The teachers unions’ fight against parental and teacher choice is not going well for them.

Teacher union membership is dwindling. In fact, it has dipped below 50 percent nationwide, down from a high of almost 70 percent in 1993. Wisconsin, Michigan and Indiana, having  become “right-to-work” (RTW) states over the past several years, have given teacher freedom a big boost. Wisconsin, which also limits teachers’ collective bargaining activities via Act 10, has seen its National Education Association affiliate’s numbers cut by more than half. Prior to the legislation, the Wisconsin Education Association Council had approximately 100,000 members. It now has fewer than 40,000, according to the MacIiver Institute.

In Michigan, the teachers unions have lost 20 percent of their membership since becoming a RTW state in 2012, but this number will grow. Many unions, sensing the inevitability of RTW legislation in the Wolverine State, signed long-term contacts with their school districts. However, once those contracts expire, more teachers will be liberated from paying forced union dues. But as Michigan Capitol Confidential’s Tom Gantert points out, the RTW law is just one reason for the drop in union participation. He writes, “There also has been steady growth in the number of Michigan public charter schools. Hardly any charters are unionized.”

Nationally, the NEA has also seen its numbers dwindle; its membership is down more than 9 percent over the last four years. This includes a 7.5 percent decline in the number of classroom teachers, which is one reason why the union’s dues revenue has declined since 2011.

Of course freedom from forced unionism could greatly accelerate in 2016 courtesy of the Friedrichs v California Teachers Association case. If the litigants are victorious, no teacher – or public employee – in the country will be forced to pay any money to a union as a condition of employment. With oral arguments in just 13 days, the ruling will be finalized in six months.

In addition to losing members, the unions are also losing the PR battle. According to a recent Education Next poll, fifty percent of all teachers think that forced dues payment is wrong, while 38 percent support it. (The general public is 43-34 percent in favor of choice.) Interestingly, the same poll shows that while 57 of teachers think that unions “have a positive effect on schools,” just 30 percent of the general public thinks so.)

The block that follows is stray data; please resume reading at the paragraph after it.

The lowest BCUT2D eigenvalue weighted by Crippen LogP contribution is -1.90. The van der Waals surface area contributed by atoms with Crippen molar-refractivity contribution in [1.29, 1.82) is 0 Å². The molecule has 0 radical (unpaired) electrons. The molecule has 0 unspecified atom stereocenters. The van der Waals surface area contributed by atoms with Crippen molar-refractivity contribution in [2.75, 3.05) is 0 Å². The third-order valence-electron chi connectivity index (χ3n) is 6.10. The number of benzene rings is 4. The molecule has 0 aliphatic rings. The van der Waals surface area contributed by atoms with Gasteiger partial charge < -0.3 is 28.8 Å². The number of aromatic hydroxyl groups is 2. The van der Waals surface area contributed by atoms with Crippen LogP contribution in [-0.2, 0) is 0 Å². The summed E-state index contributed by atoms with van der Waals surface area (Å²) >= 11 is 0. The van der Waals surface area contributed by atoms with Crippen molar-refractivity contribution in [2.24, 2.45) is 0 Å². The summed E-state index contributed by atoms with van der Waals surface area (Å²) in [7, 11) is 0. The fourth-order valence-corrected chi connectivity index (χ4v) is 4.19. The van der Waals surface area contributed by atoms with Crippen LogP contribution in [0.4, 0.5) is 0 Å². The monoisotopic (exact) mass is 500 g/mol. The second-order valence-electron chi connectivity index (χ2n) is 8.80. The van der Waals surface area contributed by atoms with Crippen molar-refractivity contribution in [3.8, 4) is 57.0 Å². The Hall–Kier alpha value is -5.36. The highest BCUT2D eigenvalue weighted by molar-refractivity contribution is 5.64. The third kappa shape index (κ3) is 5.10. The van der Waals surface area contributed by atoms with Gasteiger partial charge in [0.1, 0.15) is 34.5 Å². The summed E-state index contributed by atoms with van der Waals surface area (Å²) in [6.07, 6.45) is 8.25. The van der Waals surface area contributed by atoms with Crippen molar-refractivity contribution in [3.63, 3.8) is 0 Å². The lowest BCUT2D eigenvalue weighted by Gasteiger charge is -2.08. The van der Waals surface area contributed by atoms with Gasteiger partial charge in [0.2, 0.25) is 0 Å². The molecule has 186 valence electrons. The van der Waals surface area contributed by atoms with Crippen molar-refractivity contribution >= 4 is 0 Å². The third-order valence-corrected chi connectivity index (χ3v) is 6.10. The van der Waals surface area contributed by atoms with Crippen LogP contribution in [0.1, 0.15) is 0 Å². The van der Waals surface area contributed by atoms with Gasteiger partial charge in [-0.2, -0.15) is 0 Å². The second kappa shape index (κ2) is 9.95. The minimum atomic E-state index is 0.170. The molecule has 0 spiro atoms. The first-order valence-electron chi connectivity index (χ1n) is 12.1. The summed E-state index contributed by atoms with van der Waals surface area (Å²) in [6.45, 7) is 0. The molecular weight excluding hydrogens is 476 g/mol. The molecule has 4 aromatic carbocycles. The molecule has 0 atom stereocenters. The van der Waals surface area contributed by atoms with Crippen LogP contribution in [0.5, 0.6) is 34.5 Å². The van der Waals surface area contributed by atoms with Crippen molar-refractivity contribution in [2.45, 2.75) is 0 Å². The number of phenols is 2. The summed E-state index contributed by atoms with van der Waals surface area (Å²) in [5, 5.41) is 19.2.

As the unions battle teachers over forced dues payments, their efforts are equally fierce against a parent’s right to choose the best school for their children. Other than an unfavorable ruling in Friedrichs, the worst nightmare for the unions is giving parents choices – charter schools, and worse, vouchers, tax credit scholarships and educational savings accounts. And the unions are not doing well on that count either. A national poll conducted earlier this year shows that nearly 70 percent of Americans support school choice. (The two battles are interrelated: As teachers leave their unions, there is less money for the unions to spend on fighting choice bills in state legislatures. And more private choice options translate to fewer unionized teachers.)

There are now 6,700 charter schools serving nearly 3 million students in 43 states and D.C. As for private sector choice, there are now 56 different programs operating in 28 states. In 2000-2001, there were just 29,000 students in these programs, but by 2014-2015, that number had grown over 12-fold to 354,000. In light of the fact that parents take advantage of the private option when available, their kids perform better in these choice programs and they save the taxpayers money, the unions can’t put up much of a reasoned argument.

Indeed, desperation is setting in.

Frequently unions use kids as human shields to couch their opposition to privatization. But one union boss had a unique (if ridiculous) take on it recently. When asked about a Fordham Institute study on America’s Best and Worst Cities for School Choice that ranked Atlanta as the ninth most “choice-friendly” city, Verdaillia Turner, president of the Georgia Federation of Teachers, responded, “That’s like saying Chicago is the most murder-friendly city in the nation.”

The new year looms large for choice. With a Friedrichs decision due in June, teacher and parental choice could get an enormous boost. And no one will be murdered because of it. The self-serving teachers unions’ bottom line will suffer some serious body trauma, however.

Larry Sand, a former classroom teacher, is the president of the non-profit California Teachers Empowerment Network – a non-partisan, non-political group dedicated to providing teachers and the general public with reliable and balanced information about professional affiliations and positions on educational issues. The views presented here are strictly his own.

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